PEZ Bookshelf: Remembering Fausto Coppi
On January 2 every year there is a big event in Castellania, a tiny village in Italy’s Piedmont region. Cycling fans from all over come to pay homage. This year the morning began with a mass in the little church, followed by the awarding of prizes to journalists; there was a special opening of Casa Coppi, and in the afternoon a visit to nearby Novi Ligure and the Museo dei Campionissimi. Because on January 2, 1960, sixty years ago, Fausto Coppi died and a cycling legend began.
Greek dramatist Meander (342 BC-292 BC) wrote: “He whom the gods love dies young.” Fausto Coppi was 40 at the time of his death and while the greatest part of his career had taken place from 1949 to 1952, he never grew fat and old and querulous, like his great rival, Gino Bartali. His racing record was superb but others have done as well or better since. Yet deceased riders who were great in their time, like Jacques Anquetil or Louison Bobet, are not the subject of pilgrimages like Fausto Coppi is six decades on. Who is this man and why does he still haunt our cycling dreams?
Fausto Coppi and Fornara during the Giro d’Italia, Florence, Italy. Photo by Roger-Viollet/Rex Features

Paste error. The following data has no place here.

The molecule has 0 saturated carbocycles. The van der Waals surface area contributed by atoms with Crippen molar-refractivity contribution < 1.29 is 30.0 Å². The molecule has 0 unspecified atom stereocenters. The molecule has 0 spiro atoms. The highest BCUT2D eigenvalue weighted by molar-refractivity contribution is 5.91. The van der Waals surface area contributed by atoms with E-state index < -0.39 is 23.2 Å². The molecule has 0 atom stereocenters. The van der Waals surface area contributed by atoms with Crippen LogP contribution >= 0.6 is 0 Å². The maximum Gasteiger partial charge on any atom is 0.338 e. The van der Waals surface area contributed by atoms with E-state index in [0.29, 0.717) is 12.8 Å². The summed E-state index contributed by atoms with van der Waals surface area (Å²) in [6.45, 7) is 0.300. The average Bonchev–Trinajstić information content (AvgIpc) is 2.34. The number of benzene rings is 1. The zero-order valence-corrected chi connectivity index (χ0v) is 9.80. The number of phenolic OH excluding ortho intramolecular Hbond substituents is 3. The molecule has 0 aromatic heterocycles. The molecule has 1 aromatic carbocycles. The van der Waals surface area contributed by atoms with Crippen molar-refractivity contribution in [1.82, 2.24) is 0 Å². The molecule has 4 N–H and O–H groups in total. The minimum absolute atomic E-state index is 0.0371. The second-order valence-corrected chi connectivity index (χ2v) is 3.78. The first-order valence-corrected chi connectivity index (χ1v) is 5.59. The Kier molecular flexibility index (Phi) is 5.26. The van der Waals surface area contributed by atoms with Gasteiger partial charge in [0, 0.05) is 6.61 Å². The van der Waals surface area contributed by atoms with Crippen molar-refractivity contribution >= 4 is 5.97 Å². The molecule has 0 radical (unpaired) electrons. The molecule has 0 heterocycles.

Perhaps the finest English-language book on Fausto Coppi is “Fallen Angel: The Passion of Fausto Coppi,” by William Fotheringham and published in 2009 and still easily obtainable. The story of Coppi’s life is well-known but retold here as well—how he grew up in Castellania, a poor farming village, and discovered a love for cycling; how he came under the tutelage of Biagio Cavanna, a blind masseur/soigneur/coach; how he was the surprise winner of the 1940 Giro d’Italia; how his career was derailed by World War II; how he became the first rider to win the Giro and the Tour de France in the same year; how his rivalry with Gino Bartali energized Italy. World Champion, Holder of the Hour Record, the man who rode away by himself at the 1946 Milan-San Remo race and finished nearly a quarter of an hour ahead of the next competitor. A man alone. The Heron. Il Campionissimo.